Tailgating In The Fast Lane
Pressure is the ratio of force to area. ATi is certainly feeling that pressure right now - at least in the OpenGL area. While the GeForceFX was remarkable in the consumer segment more for its vacuum cleaner-like acoustics and muscular design than for its superior performance, the workstation variant of the NV30 graphics card is more modestly packaged. With a slower speed and a slimmed-down cooling solution, it takes things more calmly. Pitted against seven other workstation candidates in this test, the QuadroFX 2000 shows that you don't necessarily have to forfeit any power.
The QuadroFX is based on the same design as the GeForceFX (NV30). We already covered this AGP-8X-capable chip in detail in a previous article, NVIDIA GeForceFX: Brute Force Attack Against the King . The 3D processor, also called a visual processing unit (VPU), has 125 million transistors, making it twice as big as a Pentium 4 CPU. Like ATi, NVIDIA also requires a separate power supply.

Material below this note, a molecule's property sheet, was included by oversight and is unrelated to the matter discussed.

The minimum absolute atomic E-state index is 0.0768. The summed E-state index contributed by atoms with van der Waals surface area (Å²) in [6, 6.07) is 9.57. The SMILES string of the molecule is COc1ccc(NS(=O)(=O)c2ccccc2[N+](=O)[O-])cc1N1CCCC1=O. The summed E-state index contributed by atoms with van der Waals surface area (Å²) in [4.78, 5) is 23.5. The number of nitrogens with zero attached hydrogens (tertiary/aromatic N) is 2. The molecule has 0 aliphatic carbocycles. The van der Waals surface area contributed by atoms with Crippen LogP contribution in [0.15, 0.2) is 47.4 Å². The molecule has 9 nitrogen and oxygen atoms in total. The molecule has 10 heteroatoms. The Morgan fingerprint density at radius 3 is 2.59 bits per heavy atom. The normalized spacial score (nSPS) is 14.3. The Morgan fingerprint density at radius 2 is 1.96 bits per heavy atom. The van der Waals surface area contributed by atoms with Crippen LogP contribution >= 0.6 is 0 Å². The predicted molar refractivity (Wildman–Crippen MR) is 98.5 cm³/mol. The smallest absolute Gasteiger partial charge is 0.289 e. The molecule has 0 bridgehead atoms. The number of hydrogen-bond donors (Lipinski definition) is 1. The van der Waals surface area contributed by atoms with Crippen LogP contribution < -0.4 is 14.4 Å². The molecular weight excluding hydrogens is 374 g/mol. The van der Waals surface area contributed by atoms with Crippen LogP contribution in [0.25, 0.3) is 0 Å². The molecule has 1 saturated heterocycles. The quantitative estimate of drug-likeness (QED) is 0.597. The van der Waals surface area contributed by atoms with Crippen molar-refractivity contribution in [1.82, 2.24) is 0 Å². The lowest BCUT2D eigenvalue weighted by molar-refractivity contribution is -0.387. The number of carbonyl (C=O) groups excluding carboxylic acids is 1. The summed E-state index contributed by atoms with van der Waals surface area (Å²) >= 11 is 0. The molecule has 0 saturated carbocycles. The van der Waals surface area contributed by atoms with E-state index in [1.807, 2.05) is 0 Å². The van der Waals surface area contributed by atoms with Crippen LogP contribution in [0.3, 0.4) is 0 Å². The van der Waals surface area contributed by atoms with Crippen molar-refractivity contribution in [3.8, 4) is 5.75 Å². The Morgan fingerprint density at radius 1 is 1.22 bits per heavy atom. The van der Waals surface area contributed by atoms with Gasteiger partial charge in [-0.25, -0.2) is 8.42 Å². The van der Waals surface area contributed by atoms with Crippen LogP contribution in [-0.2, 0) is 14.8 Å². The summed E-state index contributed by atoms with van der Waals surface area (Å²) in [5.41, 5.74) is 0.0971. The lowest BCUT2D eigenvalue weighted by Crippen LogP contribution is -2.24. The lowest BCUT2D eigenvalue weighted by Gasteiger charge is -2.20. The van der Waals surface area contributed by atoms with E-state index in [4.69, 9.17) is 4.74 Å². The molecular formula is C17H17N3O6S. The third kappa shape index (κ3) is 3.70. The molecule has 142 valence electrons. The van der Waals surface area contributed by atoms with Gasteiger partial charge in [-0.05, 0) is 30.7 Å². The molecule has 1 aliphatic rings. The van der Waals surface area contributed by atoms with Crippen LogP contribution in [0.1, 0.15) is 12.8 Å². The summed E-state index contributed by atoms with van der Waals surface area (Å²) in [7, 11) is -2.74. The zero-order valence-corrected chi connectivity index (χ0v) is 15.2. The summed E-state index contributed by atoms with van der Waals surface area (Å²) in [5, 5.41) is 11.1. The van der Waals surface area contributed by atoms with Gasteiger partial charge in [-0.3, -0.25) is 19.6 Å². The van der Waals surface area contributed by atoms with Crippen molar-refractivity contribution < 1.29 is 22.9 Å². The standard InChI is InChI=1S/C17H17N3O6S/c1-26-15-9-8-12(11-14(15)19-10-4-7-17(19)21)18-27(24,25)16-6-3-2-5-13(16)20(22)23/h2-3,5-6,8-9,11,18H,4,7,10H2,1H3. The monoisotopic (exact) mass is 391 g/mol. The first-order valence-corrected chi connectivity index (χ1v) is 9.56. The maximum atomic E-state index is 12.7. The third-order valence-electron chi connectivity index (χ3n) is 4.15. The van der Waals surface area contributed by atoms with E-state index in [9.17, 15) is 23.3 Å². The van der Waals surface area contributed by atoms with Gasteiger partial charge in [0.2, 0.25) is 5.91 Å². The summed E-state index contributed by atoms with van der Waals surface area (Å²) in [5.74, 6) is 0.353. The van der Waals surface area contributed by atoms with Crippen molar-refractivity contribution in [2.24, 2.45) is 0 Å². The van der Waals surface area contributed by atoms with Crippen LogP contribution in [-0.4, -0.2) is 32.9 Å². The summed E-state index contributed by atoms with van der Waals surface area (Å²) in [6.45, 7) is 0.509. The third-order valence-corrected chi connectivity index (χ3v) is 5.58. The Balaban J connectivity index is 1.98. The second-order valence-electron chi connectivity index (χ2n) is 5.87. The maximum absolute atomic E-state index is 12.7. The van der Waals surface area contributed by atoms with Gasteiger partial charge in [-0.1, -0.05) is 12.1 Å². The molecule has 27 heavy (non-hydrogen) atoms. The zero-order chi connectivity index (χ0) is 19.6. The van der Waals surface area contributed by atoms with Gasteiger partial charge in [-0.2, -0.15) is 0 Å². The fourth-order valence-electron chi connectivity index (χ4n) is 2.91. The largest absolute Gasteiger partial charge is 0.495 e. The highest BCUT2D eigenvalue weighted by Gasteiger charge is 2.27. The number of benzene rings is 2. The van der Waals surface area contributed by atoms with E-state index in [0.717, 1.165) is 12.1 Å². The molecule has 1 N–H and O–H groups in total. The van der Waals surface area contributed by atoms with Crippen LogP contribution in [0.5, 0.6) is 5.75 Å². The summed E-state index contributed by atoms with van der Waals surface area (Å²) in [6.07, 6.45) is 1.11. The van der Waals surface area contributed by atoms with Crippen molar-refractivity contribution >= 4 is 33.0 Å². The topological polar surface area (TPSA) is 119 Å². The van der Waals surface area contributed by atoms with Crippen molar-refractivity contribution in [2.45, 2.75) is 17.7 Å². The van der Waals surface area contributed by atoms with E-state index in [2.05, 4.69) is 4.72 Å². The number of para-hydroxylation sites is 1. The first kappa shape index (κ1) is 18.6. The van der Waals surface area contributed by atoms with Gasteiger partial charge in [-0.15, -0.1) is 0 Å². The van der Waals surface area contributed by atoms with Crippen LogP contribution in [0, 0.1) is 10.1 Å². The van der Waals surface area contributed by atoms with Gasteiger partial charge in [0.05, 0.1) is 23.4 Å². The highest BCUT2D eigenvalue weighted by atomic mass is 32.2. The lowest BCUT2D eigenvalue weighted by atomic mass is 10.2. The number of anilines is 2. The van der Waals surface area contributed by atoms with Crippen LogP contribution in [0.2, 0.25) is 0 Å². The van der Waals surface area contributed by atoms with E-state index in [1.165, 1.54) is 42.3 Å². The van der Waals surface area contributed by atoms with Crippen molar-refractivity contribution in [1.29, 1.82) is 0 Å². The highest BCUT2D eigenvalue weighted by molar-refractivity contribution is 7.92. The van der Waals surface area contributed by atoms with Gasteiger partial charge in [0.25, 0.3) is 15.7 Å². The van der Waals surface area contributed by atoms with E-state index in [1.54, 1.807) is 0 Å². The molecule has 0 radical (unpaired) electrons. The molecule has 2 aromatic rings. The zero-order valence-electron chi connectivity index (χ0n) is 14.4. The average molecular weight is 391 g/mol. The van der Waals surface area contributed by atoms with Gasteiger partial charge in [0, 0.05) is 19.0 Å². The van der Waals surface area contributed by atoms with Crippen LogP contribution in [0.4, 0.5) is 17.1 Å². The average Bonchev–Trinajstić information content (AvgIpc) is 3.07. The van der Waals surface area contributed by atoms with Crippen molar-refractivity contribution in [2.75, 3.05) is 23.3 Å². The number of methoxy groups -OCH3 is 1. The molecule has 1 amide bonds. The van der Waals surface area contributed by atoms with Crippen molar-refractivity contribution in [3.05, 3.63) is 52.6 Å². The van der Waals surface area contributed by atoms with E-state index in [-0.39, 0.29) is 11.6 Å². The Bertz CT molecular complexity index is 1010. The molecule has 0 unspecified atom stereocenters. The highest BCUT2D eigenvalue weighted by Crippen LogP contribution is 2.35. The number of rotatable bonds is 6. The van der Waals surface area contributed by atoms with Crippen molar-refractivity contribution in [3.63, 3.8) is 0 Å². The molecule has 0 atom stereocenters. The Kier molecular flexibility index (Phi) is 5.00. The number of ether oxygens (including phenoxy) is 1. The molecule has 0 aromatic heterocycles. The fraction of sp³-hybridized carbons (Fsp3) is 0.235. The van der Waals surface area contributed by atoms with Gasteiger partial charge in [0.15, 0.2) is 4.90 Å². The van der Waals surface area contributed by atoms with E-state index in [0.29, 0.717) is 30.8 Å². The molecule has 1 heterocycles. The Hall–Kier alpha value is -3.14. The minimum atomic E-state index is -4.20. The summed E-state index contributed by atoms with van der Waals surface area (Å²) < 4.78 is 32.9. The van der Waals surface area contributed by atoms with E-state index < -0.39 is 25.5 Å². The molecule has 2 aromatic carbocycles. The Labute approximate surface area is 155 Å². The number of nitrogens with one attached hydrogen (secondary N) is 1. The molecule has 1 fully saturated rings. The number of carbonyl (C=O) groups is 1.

The subpixel precision of the QuadroFX is 12 bits. By comparison, the Quadro4 has eight bits. As for the others, the 3Dlabs Wildcat VP 3 and the ATi FireGL have four bits. Only the Wildcat 6210 and the 7210 feature a remarkable ten bits.
Pipelines And Filtering
In the drafting market, the geometry engine's performance is more important than the rendering. With a performance of 90 million triangles per second, the QuadroFX comes with plenty of backup. The FX is excellently equipped for heavy-duty rendering, too. The number of pixel pipelines has been raised from the Quadro4's four to eight. This uptick allows the FX to calculate eight pixels with one texture per speed. On the other hand, the Quadro GPU was able to process two textures simultaneously per pipe, while the FX pipes only one. In multi-texturing, the advantage is once again reduced. NVIDIA has also revised the filtering. The performance of the FX using trilinear and anisotropic filtering has been raised significantly.
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